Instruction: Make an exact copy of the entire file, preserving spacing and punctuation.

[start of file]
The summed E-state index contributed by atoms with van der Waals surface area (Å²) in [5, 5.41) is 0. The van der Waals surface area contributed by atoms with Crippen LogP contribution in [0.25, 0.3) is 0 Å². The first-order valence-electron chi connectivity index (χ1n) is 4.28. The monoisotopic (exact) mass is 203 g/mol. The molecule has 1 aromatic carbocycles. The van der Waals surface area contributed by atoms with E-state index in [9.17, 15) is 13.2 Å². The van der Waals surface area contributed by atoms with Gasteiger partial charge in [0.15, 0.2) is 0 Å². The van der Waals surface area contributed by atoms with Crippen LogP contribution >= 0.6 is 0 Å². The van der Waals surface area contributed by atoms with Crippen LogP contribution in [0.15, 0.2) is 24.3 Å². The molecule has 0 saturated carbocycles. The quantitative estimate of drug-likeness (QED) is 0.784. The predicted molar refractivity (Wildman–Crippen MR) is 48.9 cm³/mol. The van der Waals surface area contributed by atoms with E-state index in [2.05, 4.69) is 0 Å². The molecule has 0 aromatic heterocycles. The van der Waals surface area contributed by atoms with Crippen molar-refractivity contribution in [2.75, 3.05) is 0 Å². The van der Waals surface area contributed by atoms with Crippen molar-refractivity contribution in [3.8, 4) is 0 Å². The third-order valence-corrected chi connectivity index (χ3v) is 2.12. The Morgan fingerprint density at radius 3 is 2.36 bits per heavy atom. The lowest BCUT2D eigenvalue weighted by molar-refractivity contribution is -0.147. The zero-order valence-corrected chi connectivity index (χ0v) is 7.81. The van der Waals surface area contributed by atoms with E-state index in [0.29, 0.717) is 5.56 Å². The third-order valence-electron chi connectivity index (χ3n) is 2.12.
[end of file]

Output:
The summed E-state index contributed by atoms with van der Waals surface area (Å²) in [5, 5.41) is 0. The van der Waals surface area contributed by atoms with Crippen LogP contribution in [0.25, 0.3) is 0 Å². The first-order valence-electron chi connectivity index (χ1n) is 4.28. The monoisotopic (exact) mass is 203 g/mol. The molecule has 1 aromatic carbocycles. The van der Waals surface area contributed by atoms with E-state index in [9.17, 15) is 13.2 Å². The van der Waals surface area contributed by atoms with Gasteiger partial charge in [0.15, 0.2) is 0 Å². The van der Waals surface area contributed by atoms with Crippen LogP contribution >= 0.6 is 0 Å². The van der Waals surface area contributed by atoms with Crippen LogP contribution in [0.15, 0.2) is 24.3 Å². The molecule has 0 saturated carbocycles. The quantitative estimate of drug-likeness (QED) is 0.784. The predicted molar refractivity (Wildman–Crippen MR) is 48.9 cm³/mol. The van der Waals surface area contributed by atoms with E-state index in [2.05, 4.69) is 0 Å². The molecule has 0 aromatic heterocycles. The van der Waals surface area contributed by atoms with Crippen molar-refractivity contribution in [2.75, 3.05) is 0 Å². The van der Waals surface area contributed by atoms with Crippen molar-refractivity contribution in [3.8, 4) is 0 Å². The third-order valence-corrected chi connectivity index (χ3v) is 2.12. The Morgan fingerprint density at radius 3 is 2.36 bits per heavy atom. The lowest BCUT2D eigenvalue weighted by molar-refractivity contribution is -0.147. The zero-order valence-corrected chi connectivity index (χ0v) is 7.81. The van der Waals surface area contributed by atoms with E-state index in [0.29, 0.717) is 5.56 Å². The third-order valence-electron chi connectivity index (χ3n) is 2.12.